Special Report Adolph Zukor–a Personal Remembrance

Adolph Zukor, who died in his sleep at his Los Angeles apartment June 9 at the age of 103, was one of the last surviving founders of the Hollywood film industry and one, who according to his own promise, outlived all of his enemies.

He was born in Ricse, a village in Hungary on Jan. 7, 1873–a year when the U.S. Cavalry was still fighting Indians on the Western plains, a subject that was to be grist for many hundreds of Hollywood movies. He came to New York in 1889 with $40 in his pocket and worked his way up the ladder from a sweeper for a New York furrier to a respected member of the film trade. Together with Marcus Loew, he opened the first Penny Arcade in 1903. Later he switched from moving picture machines to the Nickelodeon showing two-reelers in converted stores with the image projected onto the screen.

This writer became acquainted with Adolph Zukor, the movie tycoon, in March 1967 at which time he was 94. I was then president of the Hollywood Foreign Press Association.

BERNHARDT IN A CAN

I presented Mr. Zukor with a plaque in recognition of his unique contribution to the founding of the Hollywood film industry. During our meeting, Zukor told me about his first successful venture in 1912 when he brought the full-length Sarah Bernhardt feature. “Queen Elizabeth,” over from France. He recalled that the customers waited in line to see the “God-like” Bernhardt on stage. Hardly anyone at that time could imagine that a talent of such magnitude could be transported across the ocean in a tin can.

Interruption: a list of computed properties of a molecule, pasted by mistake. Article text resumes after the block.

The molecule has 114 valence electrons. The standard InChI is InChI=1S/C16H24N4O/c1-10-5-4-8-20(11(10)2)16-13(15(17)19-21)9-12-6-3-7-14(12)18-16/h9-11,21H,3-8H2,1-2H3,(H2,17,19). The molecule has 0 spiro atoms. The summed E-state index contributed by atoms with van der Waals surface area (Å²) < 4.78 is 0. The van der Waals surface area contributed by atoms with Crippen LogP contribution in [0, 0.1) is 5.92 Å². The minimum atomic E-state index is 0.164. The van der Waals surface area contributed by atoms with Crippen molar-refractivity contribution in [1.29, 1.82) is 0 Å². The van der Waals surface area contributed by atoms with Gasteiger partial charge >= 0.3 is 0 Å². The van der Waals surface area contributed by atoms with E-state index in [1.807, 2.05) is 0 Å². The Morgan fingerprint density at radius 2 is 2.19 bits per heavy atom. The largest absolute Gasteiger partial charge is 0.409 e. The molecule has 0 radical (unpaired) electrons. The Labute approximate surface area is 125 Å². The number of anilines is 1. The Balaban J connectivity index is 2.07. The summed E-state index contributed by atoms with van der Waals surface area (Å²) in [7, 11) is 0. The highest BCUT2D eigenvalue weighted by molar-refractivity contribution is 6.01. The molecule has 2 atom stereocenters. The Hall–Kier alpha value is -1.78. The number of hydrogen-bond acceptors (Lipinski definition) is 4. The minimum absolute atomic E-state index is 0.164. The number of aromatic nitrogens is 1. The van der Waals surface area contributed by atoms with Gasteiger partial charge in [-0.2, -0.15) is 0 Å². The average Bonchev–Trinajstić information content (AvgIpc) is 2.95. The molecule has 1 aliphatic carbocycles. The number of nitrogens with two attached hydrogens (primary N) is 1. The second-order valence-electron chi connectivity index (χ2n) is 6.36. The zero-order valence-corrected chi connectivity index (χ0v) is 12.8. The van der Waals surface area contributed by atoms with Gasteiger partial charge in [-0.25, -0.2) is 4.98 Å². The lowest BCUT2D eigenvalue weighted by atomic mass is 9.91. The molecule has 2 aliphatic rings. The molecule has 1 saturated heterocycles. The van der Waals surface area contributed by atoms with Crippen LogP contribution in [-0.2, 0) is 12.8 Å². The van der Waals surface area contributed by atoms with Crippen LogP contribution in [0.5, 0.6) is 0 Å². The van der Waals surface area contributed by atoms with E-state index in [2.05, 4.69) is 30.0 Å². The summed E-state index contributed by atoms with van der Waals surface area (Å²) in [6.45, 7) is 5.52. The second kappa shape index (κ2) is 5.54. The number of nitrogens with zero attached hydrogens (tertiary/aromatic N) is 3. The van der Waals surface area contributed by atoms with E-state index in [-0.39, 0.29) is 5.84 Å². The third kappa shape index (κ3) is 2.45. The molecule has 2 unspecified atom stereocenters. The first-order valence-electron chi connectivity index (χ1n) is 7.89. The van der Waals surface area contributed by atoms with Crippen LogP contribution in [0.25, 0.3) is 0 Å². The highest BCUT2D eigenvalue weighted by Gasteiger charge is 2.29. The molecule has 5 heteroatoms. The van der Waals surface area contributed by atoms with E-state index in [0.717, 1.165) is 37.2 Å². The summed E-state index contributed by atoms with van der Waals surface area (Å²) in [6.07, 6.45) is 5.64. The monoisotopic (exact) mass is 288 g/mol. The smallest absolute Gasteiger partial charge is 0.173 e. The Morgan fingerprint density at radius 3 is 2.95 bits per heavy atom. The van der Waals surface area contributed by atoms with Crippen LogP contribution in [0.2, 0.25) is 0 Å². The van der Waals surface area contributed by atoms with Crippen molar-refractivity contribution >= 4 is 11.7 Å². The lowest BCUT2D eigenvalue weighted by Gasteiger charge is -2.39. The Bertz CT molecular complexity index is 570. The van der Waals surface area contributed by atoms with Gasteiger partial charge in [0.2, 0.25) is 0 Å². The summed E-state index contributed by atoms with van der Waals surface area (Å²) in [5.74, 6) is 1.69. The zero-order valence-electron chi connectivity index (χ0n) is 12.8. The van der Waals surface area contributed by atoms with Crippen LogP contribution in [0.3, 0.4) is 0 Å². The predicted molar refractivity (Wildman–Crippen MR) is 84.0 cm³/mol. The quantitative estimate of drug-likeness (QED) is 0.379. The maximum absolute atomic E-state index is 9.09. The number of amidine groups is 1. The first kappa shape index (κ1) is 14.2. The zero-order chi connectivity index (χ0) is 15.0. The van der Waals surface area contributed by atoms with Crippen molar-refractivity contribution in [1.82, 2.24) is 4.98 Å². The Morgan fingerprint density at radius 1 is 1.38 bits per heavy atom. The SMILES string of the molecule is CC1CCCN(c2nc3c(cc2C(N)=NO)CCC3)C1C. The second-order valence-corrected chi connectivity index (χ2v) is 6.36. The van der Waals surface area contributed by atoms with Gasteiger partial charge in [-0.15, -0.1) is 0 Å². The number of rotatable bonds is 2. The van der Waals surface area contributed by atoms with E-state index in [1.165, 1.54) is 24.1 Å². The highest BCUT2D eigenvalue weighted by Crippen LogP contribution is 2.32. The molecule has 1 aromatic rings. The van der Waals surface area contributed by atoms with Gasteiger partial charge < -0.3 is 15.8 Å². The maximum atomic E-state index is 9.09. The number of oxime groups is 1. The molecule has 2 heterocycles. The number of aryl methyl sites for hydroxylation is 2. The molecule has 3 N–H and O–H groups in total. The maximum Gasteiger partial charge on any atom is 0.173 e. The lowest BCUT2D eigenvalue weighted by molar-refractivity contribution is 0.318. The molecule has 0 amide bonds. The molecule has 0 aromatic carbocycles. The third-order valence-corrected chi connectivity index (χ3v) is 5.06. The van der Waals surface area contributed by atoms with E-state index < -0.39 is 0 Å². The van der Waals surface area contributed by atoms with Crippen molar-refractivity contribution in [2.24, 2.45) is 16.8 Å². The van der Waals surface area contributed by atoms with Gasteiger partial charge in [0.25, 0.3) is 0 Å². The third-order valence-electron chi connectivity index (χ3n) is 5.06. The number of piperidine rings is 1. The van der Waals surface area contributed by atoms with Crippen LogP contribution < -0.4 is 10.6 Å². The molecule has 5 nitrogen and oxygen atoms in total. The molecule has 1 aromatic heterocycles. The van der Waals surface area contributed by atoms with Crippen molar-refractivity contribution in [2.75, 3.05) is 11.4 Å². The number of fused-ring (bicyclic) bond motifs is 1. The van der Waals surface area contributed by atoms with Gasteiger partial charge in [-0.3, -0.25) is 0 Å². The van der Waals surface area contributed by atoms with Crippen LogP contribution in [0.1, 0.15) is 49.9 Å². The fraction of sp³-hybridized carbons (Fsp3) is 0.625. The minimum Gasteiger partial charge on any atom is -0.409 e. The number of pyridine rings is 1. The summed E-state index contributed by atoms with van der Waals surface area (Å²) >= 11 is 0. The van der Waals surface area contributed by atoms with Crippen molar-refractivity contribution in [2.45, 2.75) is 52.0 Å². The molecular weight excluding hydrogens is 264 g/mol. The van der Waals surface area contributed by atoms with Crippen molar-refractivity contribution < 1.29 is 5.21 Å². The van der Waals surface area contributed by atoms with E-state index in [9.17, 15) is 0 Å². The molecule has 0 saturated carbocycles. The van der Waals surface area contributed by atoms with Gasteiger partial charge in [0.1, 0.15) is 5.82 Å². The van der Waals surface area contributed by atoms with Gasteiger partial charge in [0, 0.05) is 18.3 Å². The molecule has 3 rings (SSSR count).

In association with Charles Frohman, Zukor formed the Famous Players Film Ltd., its name taken from the slogan. “Famous Players in Famous Plays.” Films such as “The Prisoner of Zenda” with James K. Hackett. “The Count of Monte Cristo,” with James O’Neill and features with Minnie Maddern Fiske, Mary Pickford and Ethel Barrymore followed.

Just as Stanislavsky’s meeting with Nemirovich-Danchenko some 20 years earlier had resulted in the formation of the Moscow Art Theater, a lunch at Delmonico’s in New York with Jesse L. Lasky inspired the merger of Famous Players-Lasky Corp. in 1916. This was the forerunner of the Paramount empire. Samuel Goldwyn, who had been Lasky’s partner since 1913, went on his own shortly afterwards to form Metro-Goldwyn-Mayer in Culver City.

In 1917, Famous-Lasky absorbed Paramount and Zukor became president. He was at the helm of the firm until 1935 at which time he assumed the chairmanship of the company. He remained with Paramount until his death.

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